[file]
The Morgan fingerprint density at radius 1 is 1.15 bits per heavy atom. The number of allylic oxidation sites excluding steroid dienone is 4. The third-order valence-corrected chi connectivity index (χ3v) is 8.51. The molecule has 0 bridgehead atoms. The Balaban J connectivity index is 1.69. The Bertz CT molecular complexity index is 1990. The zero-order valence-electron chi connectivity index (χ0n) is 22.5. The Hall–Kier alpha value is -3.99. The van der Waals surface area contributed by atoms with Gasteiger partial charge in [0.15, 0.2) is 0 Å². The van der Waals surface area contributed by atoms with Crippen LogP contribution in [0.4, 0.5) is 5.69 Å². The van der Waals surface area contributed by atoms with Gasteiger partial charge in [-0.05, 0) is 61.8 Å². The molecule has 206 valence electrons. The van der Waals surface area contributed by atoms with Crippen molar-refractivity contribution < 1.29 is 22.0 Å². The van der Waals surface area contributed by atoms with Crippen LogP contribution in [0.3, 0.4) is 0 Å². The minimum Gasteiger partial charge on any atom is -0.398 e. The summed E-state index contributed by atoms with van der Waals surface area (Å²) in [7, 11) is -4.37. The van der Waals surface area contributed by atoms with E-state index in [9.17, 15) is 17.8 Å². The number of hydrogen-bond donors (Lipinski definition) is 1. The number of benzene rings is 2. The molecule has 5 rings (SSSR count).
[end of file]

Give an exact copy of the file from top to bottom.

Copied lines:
The Morgan fingerprint density at radius 1 is 1.15 bits per heavy atom. The number of allylic oxidation sites excluding steroid dienone is 4. The third-order valence-corrected chi connectivity index (χ3v) is 8.51. The molecule has 0 bridgehead atoms. The Balaban J connectivity index is 1.69. The Bertz CT molecular complexity index is 1990. The zero-order valence-electron chi connectivity index (χ0n) is 22.5. The Hall–Kier alpha value is -3.99. The van der Waals surface area contributed by atoms with Gasteiger partial charge in [0.15, 0.2) is 0 Å². The van der Waals surface area contributed by atoms with Crippen LogP contribution in [0.4, 0.5) is 5.69 Å². The van der Waals surface area contributed by atoms with Gasteiger partial charge in [-0.05, 0) is 61.8 Å². The molecule has 206 valence electrons. The van der Waals surface area contributed by atoms with Crippen molar-refractivity contribution < 1.29 is 22.0 Å². The van der Waals surface area contributed by atoms with Crippen LogP contribution in [0.3, 0.4) is 0 Å². The minimum Gasteiger partial charge on any atom is -0.398 e. The summed E-state index contributed by atoms with van der Waals surface area (Å²) in [7, 11) is -4.37. The van der Waals surface area contributed by atoms with E-state index in [9.17, 15) is 17.8 Å². The number of hydrogen-bond donors (Lipinski definition) is 1. The number of benzene rings is 2. The molecule has 5 rings (SSSR count).